Sat 21 Apr 2012
MACHINE GUN MAMA. PRC Pictures, 1944. Armida, El Brendel, Wallace Ford, Jack La Rue, Luis Alberni, Julian Rivero. Director: Harold Young.
I must have lived a sheltered life. I had never heard of El Brendel until I watched this movie. You’re never too old to learn more about the movies than you knew the day before. “El” is short for Elmer, and Brendel is pronounced “Bren-DELL.”
He was a vaudeville star, so I’m told, whose shtick was a comically funny Swedish accent. Most of the films he made through the 1940s were comedy shorts, in which he invariably played characters named Ole, Ollie, Oley, Knute or Axel Swenson, but by the 1950s he’d worked his way up to television, including an appearance on Perry Mason, among other quite prestigious shows.
In Machine Gun Mama he’s teamed up with Wallace Ford as two guys from Brooklyn who are in Mexico trying to deliver an elephant to someone whose address they’ve apparently lost. When their truck breaks down, a carnival nearby catches their eye, and that’s where the movie begins.
Let me back up for a moment. I thought when I bought this movie that maybe I was I was buying a movie about Ma Barker and her gang. Not so. Not at all. Not for a minute. The Mexican actress named Armida plays the title character, and where the machine gun comes in is a small story in itself. As it happens, Armida, the carnival owner’s daughter, is also the girl sitting in the dunking booth. Hit the bulls-eye with a baseball, and in she goes.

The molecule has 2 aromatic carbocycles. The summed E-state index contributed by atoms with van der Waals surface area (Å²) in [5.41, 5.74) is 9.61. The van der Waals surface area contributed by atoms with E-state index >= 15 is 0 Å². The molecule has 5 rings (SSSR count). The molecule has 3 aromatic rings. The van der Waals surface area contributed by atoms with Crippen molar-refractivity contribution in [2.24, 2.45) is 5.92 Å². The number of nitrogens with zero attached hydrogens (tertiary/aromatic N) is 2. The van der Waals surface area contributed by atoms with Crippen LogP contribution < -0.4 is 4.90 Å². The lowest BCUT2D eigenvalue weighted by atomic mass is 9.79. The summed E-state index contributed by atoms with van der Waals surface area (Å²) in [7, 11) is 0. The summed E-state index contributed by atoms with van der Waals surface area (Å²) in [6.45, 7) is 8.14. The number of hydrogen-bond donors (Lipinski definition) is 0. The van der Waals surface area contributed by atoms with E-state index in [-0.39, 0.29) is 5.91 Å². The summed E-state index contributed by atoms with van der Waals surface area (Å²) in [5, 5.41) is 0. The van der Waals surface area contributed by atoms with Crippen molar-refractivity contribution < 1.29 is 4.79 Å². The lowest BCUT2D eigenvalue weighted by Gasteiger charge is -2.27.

Three times in a row. All at the hands (or pitching arm) of Wallace Ford’s character. Armida, a miniature spitfire (just under five feet tall), takes offense at this, runs over to the booth opposite, turns the prop machine gun around and blasts away, destroying a lot of property but no lives, thank goodness.
She also falls in love with John O’Reilly, the famous “kibitzer” from Brooklyn (that’s Wallace Ford), but her father… Wait, wait, there’s an elephant in the room. Really. And there’s a bad guy (Jack Le Rue) to whom Armida’s father owes a lot of money to, but the elephant (really) is such a star attraction that…
I suppose that if you’re still with me, there’s a chance you’ll watch the movie, so I’ll say no more. It’s a lot of fun, not the silly, slapstick sort at all — or mostly not — but the kind of quiet fun that may make you smile a lot without ever cracking you up.
There are some songs and dance, too, but mostly (and strangely) not until the very end of the movie, which finishes up all of the story lines so quickly I had to back up the DVD to see what I’d missed. You can watch the entire 60 minutes for yourself online here on www.archive.org.